Release of the new code 

The Securities Commission Malaysia (SC) released the new Malaysian Code on Corporate Governance (MCCG) on 26 April 2017, which takes effect immediately. The MCCG was issued subsequent to a public consultation process (Consultation) and supersedes the 2012 version of the code (Old Code). The proposals in the Consultation have been largely incorporated into the MCCG, and our earlier alert on the Consultation can be found HERE.

The MCCG applies to all public listed companies, which are required to disclose compliance with the MCCG in its annual reports. Specifically, those with a financial year end of 31 December 2017 must comply with such disclosure requirements in its 2018 annual report. All other Malaysian companies are encouraged to adopt the MCCG.

Key tenets of the MCCG

The MCCG reinforces the "apply or explain an alternative" concept introduced during the Consultation, which is a shift from the "comply or explain" concept under the Old Code. It is no longer sufficient for companies to merely explain the reasons for non-compliances. Under the MCCG, companies must set out the alternative measures they have implemented if the requirements have not been adhered to. This approach is termed as the CARE principle (i.e., Comprehend, Apply and Report). It seeks to ensure that the companies and their directors have an in-depth understanding of and are accountable for implementing corporate governance principles.

Other key features of the MCCG and regulatory developments

The other key features of the MCCG include:

  • practical guidance on implementing the MCCG, such as prescribing specific responsibilities for the internal audit function (appointments and removals) as falling within the remit of the Audit Committee;
  • proportionate regulation whereby certain practices such as integrated reporting on the interplay between a company's strategy, performance, governance and value creation, apply only to companies which are on the FTSE Bursa Malaysia Top 100 Index or have a market capitalization of at least RM 2 billion;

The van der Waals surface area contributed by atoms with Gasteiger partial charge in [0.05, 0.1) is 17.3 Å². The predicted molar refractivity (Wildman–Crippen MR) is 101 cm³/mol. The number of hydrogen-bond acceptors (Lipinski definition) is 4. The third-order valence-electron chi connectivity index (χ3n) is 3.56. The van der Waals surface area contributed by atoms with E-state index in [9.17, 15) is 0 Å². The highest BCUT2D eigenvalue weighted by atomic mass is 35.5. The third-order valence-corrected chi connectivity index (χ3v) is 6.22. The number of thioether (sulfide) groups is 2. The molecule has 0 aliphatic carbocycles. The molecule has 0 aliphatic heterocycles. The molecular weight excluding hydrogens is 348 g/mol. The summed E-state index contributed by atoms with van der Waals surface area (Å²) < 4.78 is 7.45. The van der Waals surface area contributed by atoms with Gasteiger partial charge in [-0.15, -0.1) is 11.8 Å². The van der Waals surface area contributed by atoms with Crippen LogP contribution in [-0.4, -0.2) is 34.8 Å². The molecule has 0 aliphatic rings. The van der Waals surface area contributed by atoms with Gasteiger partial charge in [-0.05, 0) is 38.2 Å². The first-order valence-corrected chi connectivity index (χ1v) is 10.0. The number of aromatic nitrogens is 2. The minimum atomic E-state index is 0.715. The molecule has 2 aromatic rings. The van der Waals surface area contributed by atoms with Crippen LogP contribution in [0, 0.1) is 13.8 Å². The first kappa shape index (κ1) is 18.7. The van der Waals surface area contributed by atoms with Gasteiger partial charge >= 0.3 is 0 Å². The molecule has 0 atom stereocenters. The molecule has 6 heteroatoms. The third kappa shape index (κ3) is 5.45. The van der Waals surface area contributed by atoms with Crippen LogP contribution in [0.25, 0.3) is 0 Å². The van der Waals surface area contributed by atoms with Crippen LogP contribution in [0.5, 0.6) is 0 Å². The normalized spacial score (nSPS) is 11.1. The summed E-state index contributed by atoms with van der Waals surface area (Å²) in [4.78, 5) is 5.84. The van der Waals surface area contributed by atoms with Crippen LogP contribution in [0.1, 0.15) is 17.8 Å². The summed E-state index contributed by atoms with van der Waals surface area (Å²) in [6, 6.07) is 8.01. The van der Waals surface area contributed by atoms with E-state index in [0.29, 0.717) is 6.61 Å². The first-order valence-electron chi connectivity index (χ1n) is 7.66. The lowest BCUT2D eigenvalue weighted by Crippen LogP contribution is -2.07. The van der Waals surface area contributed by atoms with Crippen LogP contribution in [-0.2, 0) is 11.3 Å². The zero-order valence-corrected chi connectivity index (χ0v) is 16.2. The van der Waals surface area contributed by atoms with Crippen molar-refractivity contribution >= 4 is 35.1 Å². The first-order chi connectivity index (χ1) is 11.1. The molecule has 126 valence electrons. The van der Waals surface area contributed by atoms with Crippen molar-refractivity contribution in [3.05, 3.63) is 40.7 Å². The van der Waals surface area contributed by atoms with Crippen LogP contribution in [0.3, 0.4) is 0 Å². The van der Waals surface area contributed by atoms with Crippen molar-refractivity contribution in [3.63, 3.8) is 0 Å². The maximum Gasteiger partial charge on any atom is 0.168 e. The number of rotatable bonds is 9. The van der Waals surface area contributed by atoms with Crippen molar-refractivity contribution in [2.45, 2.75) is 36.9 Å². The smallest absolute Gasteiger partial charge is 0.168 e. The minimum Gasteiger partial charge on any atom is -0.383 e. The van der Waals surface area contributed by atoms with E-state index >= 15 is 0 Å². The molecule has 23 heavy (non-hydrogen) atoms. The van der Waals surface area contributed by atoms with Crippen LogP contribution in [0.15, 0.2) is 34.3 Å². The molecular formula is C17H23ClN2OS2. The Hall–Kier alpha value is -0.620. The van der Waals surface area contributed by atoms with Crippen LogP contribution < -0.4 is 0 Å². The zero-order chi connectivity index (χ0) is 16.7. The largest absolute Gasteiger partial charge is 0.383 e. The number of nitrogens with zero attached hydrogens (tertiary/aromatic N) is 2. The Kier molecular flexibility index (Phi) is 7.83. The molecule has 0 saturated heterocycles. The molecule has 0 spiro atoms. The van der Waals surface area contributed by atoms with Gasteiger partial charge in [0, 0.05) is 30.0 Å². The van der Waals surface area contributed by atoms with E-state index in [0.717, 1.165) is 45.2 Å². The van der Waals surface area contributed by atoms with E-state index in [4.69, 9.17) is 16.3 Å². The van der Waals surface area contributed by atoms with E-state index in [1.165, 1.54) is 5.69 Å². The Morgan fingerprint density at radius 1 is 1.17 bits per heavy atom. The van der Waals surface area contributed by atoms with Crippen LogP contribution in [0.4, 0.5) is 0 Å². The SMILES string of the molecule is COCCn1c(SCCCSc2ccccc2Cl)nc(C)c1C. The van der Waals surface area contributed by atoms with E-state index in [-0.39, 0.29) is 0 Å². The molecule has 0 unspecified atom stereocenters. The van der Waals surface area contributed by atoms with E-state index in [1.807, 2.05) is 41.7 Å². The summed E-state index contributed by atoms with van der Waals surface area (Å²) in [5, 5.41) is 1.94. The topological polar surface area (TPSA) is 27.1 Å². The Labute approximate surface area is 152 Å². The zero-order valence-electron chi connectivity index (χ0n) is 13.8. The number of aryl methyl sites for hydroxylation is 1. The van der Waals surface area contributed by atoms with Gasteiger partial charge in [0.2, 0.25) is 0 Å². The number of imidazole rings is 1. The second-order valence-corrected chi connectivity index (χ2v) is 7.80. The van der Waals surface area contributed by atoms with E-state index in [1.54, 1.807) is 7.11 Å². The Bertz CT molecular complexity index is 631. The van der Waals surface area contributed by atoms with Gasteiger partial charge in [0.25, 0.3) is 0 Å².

• recommended practices which are not mandatory (i.e., step up practices) to further strengthen corporate governance;
  • two-tier voting processes for appointments of long-serving independent directors (i.e., beyond 12 years) with controlling shareholders having to approve such appointments, and thereafter having to be approved by non-controlling shareholders;
  • 30% women on the board; and
  • disclosure of the remuneration of the top 5 senior management members in bands of RM 50,000 (with the disclosure of the remuneration of all other senior management members being a step up practice), in addition to the disclosure of the actual remuneration of directors (i.e., without bands).

To increase levels of corporate governance, the SC has introduced a 3-year plan with strategic objectives such as the strengthening of the corporate governance ecosystem through the establishment of the Institute of Corporate Directors and the Corporate Governance Council. The SC also aims to instill corporate governance cultures in small medium enterprises and capital market intermediaries, through the roll-out of corporate governance frameworks. In addition, the SC will apply RegTech (i.e., technology for regulatory enforcement) for its corporate surveillance measures, alongside its promotion of gender diversity.

Conclusion

The changes brought by the MCCG, coupled with the focus on technological advancements under the SC's 3 year plan, demonstrate Malaysia's commitment to develop an increased and a progressive corporate governance culture in line with international standards.

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